When I first began my career as a counselor my official title was ‘assessment and referral counselor’. I was conducting assessments in a psychiatric hospital and local hospital emergency rooms. I was routinely consulting with psychiatrists and ER physicians regarding the best level of care for behavioral health patients in crisis. Initially intimidating I learned how to communicate with physicians and what information was most important in their clinical decision making. Once in private practice a significant source of referrals for my practice became primary care physicians (PCP’s) and that prior experience served me well to be able to provide recommendations for treatment to their patients.
Collaboration presents a unique opportunity for counselors to advance the counseling profession in healthcare settings, emphasize our counselor identity, and establish our place in the mental health & healthcare profession. In fact, possessing a strong professional identity is the most significant factor for counselors to feel empowered to educate and influence other providers (Cox et al., 2014). Establishing collaborative relationships is also a means of advocacy. Collaborative consultation describes how counselors “interdependently and collaboratively partner” (Keys et al., 1998p. 123) across treatment settings. This can potentially lead to more comprehensive and integrated services when counselors are viewed as agents of change for their clients and the settings we are working within. Also, we can begin to see ourselves as a part of the larger system or community, emphasizing education, consultation, which contributes to integration.
An advantage of collaboration over consultation is that both providers are working together as a team instead of one provider serving as the expert over the other. Below are some practical suggestions to initiate and develop collaborative relationships (Gunn & Blount, 2009):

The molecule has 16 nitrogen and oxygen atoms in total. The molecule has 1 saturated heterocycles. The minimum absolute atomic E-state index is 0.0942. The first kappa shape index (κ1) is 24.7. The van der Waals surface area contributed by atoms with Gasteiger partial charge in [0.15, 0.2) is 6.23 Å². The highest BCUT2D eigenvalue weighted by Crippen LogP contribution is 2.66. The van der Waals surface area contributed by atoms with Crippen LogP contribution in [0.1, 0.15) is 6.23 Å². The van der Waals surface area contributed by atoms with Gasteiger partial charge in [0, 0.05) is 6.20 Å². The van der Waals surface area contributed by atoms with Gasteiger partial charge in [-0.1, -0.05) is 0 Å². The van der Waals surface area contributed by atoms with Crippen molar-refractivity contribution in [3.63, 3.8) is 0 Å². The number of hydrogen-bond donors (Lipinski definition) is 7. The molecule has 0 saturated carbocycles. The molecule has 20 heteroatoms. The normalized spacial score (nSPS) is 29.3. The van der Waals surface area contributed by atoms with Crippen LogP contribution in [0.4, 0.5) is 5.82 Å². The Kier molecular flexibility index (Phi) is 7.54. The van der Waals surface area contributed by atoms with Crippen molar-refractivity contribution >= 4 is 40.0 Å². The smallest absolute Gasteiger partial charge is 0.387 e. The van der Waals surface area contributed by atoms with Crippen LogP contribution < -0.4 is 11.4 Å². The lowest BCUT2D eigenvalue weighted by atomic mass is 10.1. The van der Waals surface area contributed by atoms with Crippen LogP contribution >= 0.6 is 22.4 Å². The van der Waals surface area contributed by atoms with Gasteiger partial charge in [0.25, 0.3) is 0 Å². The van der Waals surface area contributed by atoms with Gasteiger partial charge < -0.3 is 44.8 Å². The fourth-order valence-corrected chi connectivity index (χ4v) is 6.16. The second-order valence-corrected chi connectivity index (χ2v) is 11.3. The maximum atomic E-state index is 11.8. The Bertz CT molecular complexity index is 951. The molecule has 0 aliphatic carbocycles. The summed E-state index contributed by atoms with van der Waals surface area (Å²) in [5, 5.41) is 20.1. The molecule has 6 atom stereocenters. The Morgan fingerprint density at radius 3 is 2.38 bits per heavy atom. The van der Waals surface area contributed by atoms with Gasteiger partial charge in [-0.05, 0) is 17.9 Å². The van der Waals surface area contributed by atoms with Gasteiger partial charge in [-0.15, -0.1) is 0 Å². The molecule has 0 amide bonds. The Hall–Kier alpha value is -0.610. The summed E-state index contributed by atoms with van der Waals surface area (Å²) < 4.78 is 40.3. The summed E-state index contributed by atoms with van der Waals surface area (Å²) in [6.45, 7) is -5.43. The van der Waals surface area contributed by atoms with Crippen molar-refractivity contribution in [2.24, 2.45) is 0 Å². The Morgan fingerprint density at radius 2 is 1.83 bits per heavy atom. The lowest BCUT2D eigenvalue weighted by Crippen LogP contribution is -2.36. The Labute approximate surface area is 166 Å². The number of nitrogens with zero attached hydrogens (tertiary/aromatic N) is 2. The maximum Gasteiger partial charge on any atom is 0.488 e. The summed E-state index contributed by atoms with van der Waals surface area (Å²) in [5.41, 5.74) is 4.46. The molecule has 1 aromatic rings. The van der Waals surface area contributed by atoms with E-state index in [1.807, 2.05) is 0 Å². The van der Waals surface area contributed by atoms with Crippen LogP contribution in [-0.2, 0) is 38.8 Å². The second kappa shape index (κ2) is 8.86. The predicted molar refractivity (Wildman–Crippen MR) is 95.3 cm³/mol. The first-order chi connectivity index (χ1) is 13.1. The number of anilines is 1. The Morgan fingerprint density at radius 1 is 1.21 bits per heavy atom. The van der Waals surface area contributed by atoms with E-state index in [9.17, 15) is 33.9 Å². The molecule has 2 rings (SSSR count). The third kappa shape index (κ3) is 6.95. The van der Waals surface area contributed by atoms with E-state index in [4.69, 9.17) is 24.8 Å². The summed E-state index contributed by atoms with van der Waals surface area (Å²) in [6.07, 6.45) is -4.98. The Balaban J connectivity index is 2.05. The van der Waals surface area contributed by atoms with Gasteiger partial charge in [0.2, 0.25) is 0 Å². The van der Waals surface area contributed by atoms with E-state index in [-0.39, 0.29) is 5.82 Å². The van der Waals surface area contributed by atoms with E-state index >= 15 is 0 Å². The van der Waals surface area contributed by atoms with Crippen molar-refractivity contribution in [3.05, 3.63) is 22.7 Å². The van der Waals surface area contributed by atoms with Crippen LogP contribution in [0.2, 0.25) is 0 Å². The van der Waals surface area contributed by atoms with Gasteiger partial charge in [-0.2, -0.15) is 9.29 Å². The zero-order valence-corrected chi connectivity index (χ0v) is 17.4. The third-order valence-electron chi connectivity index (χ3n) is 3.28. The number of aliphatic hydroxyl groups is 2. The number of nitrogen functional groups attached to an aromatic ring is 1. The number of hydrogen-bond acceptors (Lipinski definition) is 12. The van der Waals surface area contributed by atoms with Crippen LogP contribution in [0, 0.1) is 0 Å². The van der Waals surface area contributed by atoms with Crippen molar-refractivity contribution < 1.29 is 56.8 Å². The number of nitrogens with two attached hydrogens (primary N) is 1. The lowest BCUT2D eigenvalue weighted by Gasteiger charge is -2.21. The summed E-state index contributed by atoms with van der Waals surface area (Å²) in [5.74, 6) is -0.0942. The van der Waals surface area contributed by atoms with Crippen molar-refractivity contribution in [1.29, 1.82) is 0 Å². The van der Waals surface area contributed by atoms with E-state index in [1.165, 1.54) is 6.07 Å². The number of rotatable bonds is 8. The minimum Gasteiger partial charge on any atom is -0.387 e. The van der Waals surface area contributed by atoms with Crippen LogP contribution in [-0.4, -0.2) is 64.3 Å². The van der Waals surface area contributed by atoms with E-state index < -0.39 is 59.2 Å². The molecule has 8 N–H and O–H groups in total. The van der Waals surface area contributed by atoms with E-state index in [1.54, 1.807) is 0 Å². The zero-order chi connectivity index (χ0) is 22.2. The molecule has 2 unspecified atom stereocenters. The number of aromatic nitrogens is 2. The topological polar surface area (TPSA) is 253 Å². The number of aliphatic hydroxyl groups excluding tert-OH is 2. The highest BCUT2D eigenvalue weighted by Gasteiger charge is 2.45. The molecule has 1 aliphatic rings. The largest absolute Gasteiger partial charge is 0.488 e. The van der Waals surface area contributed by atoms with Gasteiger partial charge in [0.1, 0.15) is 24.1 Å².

~Make a commitment to collaborate and develop an interest in working together.
~Establish a collaborative mindset which includes developing a comprehensive view of client’s problem and treatment.
~Create a “collaborative toolbox” which should include forms such a post-referral/intake letter & termination letter; that facilitates communication between providers.
~Networking to meet providers who are receptive to collaborative care and addressing psychosocial needs.
~Growing current referral or professional network by gathering contact information and contacting your current clients’ providers.
~Make contact outside current referral network by introducing yourself, providing training, and discussing how collaboration can benefit their clients and their practice.
~Collaboration follow through maintaining the relationship through consistency.
If you would like to learn more I would love to talk with you about my clinical consultation services.
Cox, J., Adams, E., & Loughran, M. J. (2014). Behavioral health training is good medicine for counseling trainees: Two curricular experiences in interprofessional collaboration. Journal of Mental Health Counseling, 36, 115-129. doi:10.17744/mehc.36.2.
Gunn, Jr.,W. B. & Blount, A. (2009). Primary care mental health: A new frontier for psychology. Journal of Clinical Psychology, 65, 235-252. doi:10.1002/jclp.20499